UAVs are also a must for increasing yields on existing acreage, with Wes Everman, Extension weed specialist at North Carolina State University, noting that the technology will allow farmers to increase their efficiency and reduce costs.

The benefit of UAVS is that they give 100 percent coverage of the field which scouting alone cannot do, Everman said.

“Often times when we go out scouting, we look at just a fraction of the field. We go across it one or two times. We don’t see the whole field. We might miss some of the hot spots so UAVs give us 100 percent coverage to see the whole picture going on,” he said

He explained that UAVs offer high spatial resolution, greater temporal resolution and low cost, compared to satellites and airplanes. He noted that temporal resolution is important because it allows UAVS to identify individual plants.

“Ground resolution makes the big difference,” Everman said. “With a satellite we are looking at about one meter square resolution, three feet by three feet. With an airplane, we can see a half meter square, just under two feet by two feet. UAVs provide much finer resolution square, about a quarter meter square or even less, less than 1 foot by a foot. You can now look at individual plants.”

PrecisionHawk is company based in Raleigh that specializes in UAVs for agriculture. Juan Jimenez, business development lead at PrecisionHawk, said UAVs are vital for allowing farmers to better manage inputs on their farms.

“UAV technology is very new, but it actually allows farmers to be able to monitor things almost on an instant,” Jimenez said. “It allows people to optimize inputs, react quickly to threats and be able to save time crop scouting. It allows you to monitor your potential yield throughout the season.”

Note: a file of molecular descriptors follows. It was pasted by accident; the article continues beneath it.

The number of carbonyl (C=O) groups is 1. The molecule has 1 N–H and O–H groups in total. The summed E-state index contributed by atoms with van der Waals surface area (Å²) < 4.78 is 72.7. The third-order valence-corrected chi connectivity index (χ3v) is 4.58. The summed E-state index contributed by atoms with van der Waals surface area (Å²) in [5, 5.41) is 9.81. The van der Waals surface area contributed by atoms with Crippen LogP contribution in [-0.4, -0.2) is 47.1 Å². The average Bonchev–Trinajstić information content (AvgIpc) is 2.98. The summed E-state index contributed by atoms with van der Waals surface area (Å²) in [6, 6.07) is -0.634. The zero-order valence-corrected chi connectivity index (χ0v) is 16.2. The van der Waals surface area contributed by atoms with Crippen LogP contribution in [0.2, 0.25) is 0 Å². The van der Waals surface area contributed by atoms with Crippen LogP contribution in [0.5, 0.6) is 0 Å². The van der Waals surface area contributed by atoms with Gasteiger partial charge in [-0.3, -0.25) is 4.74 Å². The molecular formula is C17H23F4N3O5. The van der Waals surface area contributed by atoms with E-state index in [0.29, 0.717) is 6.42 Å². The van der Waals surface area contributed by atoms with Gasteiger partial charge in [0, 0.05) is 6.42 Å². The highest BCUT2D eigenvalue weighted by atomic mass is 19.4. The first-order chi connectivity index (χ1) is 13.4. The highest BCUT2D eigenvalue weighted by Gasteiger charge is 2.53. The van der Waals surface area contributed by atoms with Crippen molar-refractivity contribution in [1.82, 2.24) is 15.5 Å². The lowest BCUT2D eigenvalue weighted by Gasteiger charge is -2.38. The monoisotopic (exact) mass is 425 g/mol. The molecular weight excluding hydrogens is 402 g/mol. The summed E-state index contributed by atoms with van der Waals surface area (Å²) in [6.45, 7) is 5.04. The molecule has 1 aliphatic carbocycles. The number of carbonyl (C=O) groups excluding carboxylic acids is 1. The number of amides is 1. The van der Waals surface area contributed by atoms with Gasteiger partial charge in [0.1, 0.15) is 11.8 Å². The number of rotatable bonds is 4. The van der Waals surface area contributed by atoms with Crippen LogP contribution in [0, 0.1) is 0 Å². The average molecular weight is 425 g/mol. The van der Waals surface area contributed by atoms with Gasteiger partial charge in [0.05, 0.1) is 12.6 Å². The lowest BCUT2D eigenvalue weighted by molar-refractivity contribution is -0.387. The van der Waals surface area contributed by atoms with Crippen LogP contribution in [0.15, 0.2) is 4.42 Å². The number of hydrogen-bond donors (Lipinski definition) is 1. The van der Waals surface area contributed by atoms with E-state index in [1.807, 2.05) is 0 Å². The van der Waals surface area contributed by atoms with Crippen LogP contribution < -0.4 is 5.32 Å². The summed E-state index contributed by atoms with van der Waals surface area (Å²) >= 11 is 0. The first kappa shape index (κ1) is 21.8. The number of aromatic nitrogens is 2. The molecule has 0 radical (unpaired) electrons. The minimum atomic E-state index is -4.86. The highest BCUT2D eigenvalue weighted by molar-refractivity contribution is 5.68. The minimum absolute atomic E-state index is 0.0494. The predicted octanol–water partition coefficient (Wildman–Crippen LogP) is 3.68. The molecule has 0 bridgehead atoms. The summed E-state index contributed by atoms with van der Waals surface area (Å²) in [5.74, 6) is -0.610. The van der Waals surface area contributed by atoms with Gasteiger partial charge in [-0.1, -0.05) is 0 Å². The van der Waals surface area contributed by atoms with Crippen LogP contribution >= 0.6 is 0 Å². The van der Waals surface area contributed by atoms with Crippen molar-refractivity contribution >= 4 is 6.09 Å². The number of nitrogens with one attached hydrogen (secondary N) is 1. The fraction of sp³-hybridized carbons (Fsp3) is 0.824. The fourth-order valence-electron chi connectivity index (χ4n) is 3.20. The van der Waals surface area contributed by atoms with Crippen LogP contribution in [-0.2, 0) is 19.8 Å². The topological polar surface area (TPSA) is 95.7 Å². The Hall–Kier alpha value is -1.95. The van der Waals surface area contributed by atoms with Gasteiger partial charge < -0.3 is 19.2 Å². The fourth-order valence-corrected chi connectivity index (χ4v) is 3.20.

Through UAV technology, farmers will be able to layer different information from high resolution imaging visual imaging and multispectral imaging to create one map of their farms that will provide all of the information needed on plant health, plant vigor and potential yield, Jimenez said.

Still, regulation remains the biggest restriction to the use of UAVs in agriculture. Jimenez believes the restrictions will soon loosen.

“The FAA (Federal Aviation Administration) is still trying to figure out how they are going to regulate the use of UAVs,” he said. “Currently, for any commercial entity to be able to use a UAV, the operator must be a licensed pilot. That is the restriction where it stands now. We are working with the FAA to increase that usability. And things potentially could change in the next few years.  Most likely that will change as time comes and the industry puts pressure on the FAA to change their regulations.” 

About the Author(s)

John Hart

Associate Editor, Southeast Farm Press

John Hart is associate editor of Southeast Farm Press, responsible for coverage in the Carolinas and Virginia. He is based in Raleigh, N.C.

Prior to joining Southeast Farm Press, John was director of news services for the American Farm Bureau Federation in Washington, D.C. He also has experience as an energy journalist. For nine years, John was the owner, editor and publisher of The Rice World, a monthly publication serving the U.S. rice industry.  John also worked in public relations for the USA Rice Council in Houston, Texas and the Cotton Board in Memphis, Tenn. He also has experience as a farm and general assignments reporter for the Monroe, La. News-Star.

John is a native of Lake Charles, La. and is a  graduate of the LSU School of Journalism in Baton Rouge.  At LSU, he served on the staff of The Daily Reveille.

Subscribe to receive top agriculture news
Be informed daily with these free e-newsletters

You May Also Like